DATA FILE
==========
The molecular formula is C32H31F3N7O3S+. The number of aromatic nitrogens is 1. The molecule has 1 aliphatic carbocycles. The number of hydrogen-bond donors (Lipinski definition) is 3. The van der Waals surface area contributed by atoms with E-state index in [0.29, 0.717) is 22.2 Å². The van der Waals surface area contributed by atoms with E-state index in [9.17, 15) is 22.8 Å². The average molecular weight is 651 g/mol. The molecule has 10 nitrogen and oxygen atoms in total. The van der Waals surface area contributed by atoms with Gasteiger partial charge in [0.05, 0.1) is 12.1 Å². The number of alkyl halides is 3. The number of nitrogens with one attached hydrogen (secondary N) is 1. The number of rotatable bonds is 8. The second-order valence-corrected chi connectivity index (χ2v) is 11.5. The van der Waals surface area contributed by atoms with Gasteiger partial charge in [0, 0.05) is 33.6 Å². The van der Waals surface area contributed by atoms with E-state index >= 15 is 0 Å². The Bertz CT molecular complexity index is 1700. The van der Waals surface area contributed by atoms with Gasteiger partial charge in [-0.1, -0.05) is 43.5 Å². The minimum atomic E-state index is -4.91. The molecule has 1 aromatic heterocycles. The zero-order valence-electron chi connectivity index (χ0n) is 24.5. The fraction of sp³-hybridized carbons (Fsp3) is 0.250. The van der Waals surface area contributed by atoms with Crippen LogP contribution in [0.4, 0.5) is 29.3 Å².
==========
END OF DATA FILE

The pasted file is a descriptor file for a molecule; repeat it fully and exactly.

The molecular formula is C32H31F3N7O3S+. The number of aromatic nitrogens is 1. The molecule has 1 aliphatic carbocycles. The number of hydrogen-bond donors (Lipinski definition) is 3. The van der Waals surface area contributed by atoms with E-state index in [0.29, 0.717) is 22.2 Å². The van der Waals surface area contributed by atoms with E-state index in [9.17, 15) is 22.8 Å². The average molecular weight is 651 g/mol. The molecule has 10 nitrogen and oxygen atoms in total. The van der Waals surface area contributed by atoms with Gasteiger partial charge in [0.05, 0.1) is 12.1 Å². The number of alkyl halides is 3. The number of nitrogens with one attached hydrogen (secondary N) is 1. The number of rotatable bonds is 8. The second-order valence-corrected chi connectivity index (χ2v) is 11.5. The van der Waals surface area contributed by atoms with Gasteiger partial charge in [0, 0.05) is 33.6 Å². The van der Waals surface area contributed by atoms with E-state index >= 15 is 0 Å². The Bertz CT molecular complexity index is 1700. The van der Waals surface area contributed by atoms with Gasteiger partial charge in [-0.1, -0.05) is 43.5 Å². The minimum atomic E-state index is -4.91. The molecule has 1 aromatic heterocycles. The zero-order valence-electron chi connectivity index (χ0n) is 24.5. The fraction of sp³-hybridized carbons (Fsp3) is 0.250. The van der Waals surface area contributed by atoms with Crippen LogP contribution in [0.4, 0.5) is 29.3 Å².